Kathy Frey doesn’t let fear stop her.
Growing her small business, Lancaster city’s Festoon, over the last 15 years has given her plenty of chances to make brave — but calculated — business decisions. The process has also offered her opportunities to effect community change and inspire others.
And that’s what Frey is really all about.
“To inspire and awaken with passion the creative spirit within those we serve,” she says. “That’s my mission statement.”
After Frey attended the Art Institute in Pittsburgh, she returned home to Lancaster and found work as a fashion illustrator for Hager Department Store on King Street. Her job was to translate fashion through art featuring clothing and accessories, which were used in the store’s newspaper ads each week.
Eventually, Frey decided to spread her wings. She opened a flower shop in Marietta called Kathy’s Flower Werks.
“That’s where I really learned about balance, texture, color and design,” she says. It’s a skill set that would prove valuable later in her career.
In 2004, the renaissance of Lancaster city was in its early stages. Frey wanted to be a part of it.
“I saw the emergence of the city,” she says. “I knew things were happening.”
Led by her fond memories of a bustling, thriving Lancaster city full of healthy businesses from time spent with her family downtown as a child, Frey knew the potential was there, but also understood that investing in the city’s transformation at such an early stage was risky.
“I was ready to lay my fear down and take a chance on being a part of it all,” she says. “So we went on a search for the best spot that I thought I could be successful in.”
Ironically, she found herself back at the Hager Building, by then called Hager Arcade, and purchased 630 square feet of retail space. With that, Festoon was born. The eclectic shop offered candles, cards, clothing, jewelry and home décor.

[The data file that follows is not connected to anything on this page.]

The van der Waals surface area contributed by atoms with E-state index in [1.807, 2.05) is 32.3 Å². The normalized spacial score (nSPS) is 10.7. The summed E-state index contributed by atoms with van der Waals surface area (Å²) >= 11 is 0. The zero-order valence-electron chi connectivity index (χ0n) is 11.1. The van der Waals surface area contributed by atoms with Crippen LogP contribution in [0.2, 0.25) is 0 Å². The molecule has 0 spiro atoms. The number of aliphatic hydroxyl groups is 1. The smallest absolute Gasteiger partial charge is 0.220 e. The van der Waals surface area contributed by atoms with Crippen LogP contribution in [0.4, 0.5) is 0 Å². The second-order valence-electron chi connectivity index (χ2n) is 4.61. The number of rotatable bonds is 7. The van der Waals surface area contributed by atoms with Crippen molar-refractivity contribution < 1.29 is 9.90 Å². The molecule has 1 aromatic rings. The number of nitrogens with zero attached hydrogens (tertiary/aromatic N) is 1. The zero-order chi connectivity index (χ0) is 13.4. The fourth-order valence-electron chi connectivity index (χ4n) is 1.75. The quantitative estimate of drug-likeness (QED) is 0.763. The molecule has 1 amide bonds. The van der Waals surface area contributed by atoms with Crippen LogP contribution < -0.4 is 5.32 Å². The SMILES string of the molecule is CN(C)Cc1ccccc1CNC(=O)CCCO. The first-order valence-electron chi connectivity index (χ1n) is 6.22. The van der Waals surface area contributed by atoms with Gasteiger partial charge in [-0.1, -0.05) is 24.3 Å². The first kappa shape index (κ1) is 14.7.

In 2014, Festoon relocated to 202 N. Duke St., the site of a former fire house in the heart of Lancaster city.
Guided by her lifelong passion, Frey designed and launched a clothing line, Selga, in the spring of 2017. Selga also presented her with an opportunity to give a boost to a struggling local business. With sewing factories declining in number because of outsourcing to factories overseas, Frey’s decision to work with an Ephrata-area factory inspired hope for the long-term stability of their business and promised security for its workers.
“We put many people to work and that factory really enjoyed the cachet that came with being connected to Festoon,” Frey says. “It was so much fun to watch the team of sewers and workers enjoy creating what we accomplished together.”
To draw even more attention to the brand, Frey produces local runway fashion shows to highlight each season’s collection. The shows have been popular, not only for the clothes, but also for the spirit and sense of community that surround them.
Excelsior, a premiere event venue, was the setting for the first launch of the spring 2017 line. The launch of the fall 2017 line was a collaboration with the City of Lancaster to close down Duke Street, which acted as the show’s runway, and a portion of the proceeds went to eight local animal rescues.
Giving back is a big part of Frey’s outlook on life.
“I want to be a part of the solution,” she says. “I’m a woman of faith, and I believe that God has given me this gift. I’m the vehicle. I’m just watching over it, making it happen, using the gifts He’s given me.”
A true embodiment of the mission statement she made for herself to inspire the world around her so many years ago, Frey hopes that her life can inspire others to lay down their fear.
“That would make me very happy at the end of my career,” she says, “if I’ve been a part of inspiring someone to break through.”
For more information about Festoon, visit their website at https://shopfestoon.com/.